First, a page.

Article Selections from a Story by “A Kshatriya Lady” | Note by H.P.B.

. . . there lived, about forty years ago, a Brahman names Nathu . . . He had a son called Tej Ram. One day, this Tej Ram . . . retired to his chamber to smoke. Just as his hand came in contact with his brazen hooka, a venemous serpent bit him . . . His relations . . . threw his dead body into a neighbouring wilderness. . . .

Nine or ten months after this, [a] Kurmin [woman] gave birth to a son. . . . [later] the woman happened to come again to the village where Tej Ram’s family resided . . . She carried her child in her arms. As soon as the boy saw Tej Ram’s house, he sprang tot he ground and pointed to it . . . saying that yonder house was his—that so and so, naming the several members of the family, were his father, brothers, wife and sisters.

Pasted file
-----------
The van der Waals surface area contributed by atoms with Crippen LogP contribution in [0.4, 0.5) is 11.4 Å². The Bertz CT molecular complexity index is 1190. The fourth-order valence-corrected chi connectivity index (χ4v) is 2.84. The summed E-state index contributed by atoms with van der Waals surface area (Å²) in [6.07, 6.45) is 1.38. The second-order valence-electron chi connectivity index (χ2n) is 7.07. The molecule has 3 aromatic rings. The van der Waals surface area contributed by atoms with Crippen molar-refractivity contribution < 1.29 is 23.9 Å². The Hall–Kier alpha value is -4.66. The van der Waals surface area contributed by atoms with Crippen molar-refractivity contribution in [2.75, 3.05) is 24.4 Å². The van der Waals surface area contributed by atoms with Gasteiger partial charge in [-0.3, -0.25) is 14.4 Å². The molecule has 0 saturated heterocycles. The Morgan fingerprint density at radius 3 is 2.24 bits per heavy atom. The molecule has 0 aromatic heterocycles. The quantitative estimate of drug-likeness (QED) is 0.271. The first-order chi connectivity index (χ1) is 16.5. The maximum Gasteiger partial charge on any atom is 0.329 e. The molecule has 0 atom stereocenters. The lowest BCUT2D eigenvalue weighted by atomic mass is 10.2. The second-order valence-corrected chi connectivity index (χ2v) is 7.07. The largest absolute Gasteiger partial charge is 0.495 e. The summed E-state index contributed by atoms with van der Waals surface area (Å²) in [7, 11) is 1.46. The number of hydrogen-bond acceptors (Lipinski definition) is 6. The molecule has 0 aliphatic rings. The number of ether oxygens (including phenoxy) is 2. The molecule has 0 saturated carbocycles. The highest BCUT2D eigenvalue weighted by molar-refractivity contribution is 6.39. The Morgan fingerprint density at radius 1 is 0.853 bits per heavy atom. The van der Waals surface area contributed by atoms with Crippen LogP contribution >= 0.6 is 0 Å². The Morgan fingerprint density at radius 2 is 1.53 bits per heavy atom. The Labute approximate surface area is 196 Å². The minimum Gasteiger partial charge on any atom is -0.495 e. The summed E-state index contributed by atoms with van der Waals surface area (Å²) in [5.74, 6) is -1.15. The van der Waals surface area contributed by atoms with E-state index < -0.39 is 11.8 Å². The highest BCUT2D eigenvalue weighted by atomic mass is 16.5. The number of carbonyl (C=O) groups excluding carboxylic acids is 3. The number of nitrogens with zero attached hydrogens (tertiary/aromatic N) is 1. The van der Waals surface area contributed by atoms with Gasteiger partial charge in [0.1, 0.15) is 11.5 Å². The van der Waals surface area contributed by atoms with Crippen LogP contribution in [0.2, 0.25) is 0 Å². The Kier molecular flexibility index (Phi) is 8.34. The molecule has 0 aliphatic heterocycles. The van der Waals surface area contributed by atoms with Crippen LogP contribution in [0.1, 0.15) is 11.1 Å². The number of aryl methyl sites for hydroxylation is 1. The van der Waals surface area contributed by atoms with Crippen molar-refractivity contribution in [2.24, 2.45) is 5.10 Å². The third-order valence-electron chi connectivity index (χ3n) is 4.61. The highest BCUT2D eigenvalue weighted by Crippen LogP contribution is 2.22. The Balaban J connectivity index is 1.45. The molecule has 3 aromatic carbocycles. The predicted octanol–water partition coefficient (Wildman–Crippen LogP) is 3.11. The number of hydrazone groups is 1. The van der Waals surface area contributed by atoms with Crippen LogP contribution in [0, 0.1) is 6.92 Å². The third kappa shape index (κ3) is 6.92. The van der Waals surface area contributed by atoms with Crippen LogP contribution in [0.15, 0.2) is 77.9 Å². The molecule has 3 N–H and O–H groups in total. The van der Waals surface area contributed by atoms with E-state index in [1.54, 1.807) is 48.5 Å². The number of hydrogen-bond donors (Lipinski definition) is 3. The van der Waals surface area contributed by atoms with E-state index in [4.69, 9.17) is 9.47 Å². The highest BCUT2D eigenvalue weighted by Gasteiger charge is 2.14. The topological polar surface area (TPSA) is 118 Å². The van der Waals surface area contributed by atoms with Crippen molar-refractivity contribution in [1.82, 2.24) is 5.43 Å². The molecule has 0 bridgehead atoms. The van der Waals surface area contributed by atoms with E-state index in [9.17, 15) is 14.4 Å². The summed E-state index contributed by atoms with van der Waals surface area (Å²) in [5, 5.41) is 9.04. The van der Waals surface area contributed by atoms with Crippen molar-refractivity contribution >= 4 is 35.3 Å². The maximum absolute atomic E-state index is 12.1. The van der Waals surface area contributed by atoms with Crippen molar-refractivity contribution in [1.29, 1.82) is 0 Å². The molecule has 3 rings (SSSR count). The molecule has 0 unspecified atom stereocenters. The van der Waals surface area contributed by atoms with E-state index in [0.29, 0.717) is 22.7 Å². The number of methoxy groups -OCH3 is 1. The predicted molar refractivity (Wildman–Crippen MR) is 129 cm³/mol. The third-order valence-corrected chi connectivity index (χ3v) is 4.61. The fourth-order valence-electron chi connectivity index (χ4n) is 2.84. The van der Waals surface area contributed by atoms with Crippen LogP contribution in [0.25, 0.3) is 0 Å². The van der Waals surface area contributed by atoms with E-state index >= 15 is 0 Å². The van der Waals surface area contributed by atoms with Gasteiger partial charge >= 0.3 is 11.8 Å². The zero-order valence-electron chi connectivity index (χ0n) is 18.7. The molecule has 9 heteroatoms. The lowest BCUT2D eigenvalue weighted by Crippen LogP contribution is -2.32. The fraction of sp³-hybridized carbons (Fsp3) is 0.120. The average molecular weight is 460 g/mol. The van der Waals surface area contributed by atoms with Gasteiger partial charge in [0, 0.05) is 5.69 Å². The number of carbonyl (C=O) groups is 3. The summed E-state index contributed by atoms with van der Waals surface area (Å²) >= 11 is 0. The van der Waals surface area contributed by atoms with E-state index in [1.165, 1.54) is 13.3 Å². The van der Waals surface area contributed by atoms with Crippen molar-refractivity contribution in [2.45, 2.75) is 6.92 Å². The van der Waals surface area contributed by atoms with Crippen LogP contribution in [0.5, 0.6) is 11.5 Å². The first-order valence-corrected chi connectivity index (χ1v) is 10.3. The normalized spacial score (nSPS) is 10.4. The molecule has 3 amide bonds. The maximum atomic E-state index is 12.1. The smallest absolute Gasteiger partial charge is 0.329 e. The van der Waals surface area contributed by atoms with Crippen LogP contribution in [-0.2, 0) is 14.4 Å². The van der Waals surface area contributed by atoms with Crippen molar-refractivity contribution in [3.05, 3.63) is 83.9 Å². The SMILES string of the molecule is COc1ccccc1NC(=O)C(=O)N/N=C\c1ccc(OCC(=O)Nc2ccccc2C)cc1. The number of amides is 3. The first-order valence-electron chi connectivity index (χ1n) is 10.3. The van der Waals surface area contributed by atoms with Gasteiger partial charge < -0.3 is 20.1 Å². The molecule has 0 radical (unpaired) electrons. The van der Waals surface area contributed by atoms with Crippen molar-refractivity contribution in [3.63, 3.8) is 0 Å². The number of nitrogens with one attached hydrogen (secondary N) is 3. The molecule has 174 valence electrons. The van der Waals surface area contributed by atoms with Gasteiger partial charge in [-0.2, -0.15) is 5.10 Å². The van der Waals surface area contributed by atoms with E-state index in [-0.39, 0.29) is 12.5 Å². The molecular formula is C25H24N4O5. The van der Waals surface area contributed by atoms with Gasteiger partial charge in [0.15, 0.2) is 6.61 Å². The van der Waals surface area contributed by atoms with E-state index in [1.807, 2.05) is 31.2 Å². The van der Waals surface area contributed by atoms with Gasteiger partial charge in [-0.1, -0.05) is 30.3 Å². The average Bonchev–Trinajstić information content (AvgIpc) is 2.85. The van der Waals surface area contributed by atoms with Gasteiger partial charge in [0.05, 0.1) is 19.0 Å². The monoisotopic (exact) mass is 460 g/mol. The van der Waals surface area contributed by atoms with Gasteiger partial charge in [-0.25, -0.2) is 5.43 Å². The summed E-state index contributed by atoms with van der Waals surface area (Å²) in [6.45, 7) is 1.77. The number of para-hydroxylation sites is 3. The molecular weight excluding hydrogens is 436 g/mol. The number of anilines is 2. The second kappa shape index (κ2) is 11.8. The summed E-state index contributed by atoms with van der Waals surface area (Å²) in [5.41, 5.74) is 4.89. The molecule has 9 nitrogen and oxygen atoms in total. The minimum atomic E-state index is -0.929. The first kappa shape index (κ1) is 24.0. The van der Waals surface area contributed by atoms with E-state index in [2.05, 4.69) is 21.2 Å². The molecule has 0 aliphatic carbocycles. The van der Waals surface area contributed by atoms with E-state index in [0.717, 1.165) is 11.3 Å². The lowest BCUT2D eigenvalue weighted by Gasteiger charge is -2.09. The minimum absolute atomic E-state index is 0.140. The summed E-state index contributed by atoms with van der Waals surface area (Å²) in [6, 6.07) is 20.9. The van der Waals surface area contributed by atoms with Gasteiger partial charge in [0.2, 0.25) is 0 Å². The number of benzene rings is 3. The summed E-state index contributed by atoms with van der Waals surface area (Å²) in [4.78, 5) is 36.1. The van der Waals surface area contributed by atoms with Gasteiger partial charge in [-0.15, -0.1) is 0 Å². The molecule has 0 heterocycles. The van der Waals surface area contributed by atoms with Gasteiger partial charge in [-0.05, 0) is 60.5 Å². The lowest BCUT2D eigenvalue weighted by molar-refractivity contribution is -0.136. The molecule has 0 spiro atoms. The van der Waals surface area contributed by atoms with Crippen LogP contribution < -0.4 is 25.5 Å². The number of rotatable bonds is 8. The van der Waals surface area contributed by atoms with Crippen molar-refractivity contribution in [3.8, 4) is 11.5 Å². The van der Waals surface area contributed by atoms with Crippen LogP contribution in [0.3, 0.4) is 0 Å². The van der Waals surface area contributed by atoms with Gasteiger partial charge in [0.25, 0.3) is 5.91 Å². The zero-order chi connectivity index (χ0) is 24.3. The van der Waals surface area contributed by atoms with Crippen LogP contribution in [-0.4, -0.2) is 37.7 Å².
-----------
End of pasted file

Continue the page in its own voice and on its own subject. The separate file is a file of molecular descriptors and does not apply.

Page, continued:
[Note: the story proceeds to tell how the boy was questioned; he claimed to be Tej Ram, related events from Tej Ram’s life, led the people to a buried cache of rupees he claimed Tej Ram had hidden, etc. The author finishes the story with the following request:]

May I ask whether the above case is an example of the transmigration of soul—a case in which it has retained its individuality?

Note.—We have the above pretty tale from a gentleman of character and credibility who certainly tells it in good faith. Upon reflection he will no doubt see, however, that he could not seriously expect us to answer his concluding question, as the narrative comes to us fourth-hand and facts of this kind ever lose by circulation. For one thing, it does not seem to have occurred to the respected Kshatriya lady to enquire how it was that Tej Ram reincarnate had not proved his identity, even with the money-findings, the circumstantial accounts of his death and transmigrations, and the snake-bite scar—that had accompanied him through the episodes of his crow and cock sparrow lives—so clearly as to induce his Brahman castemen to recognize and adopt him. Was a screw loose somewhere, after all?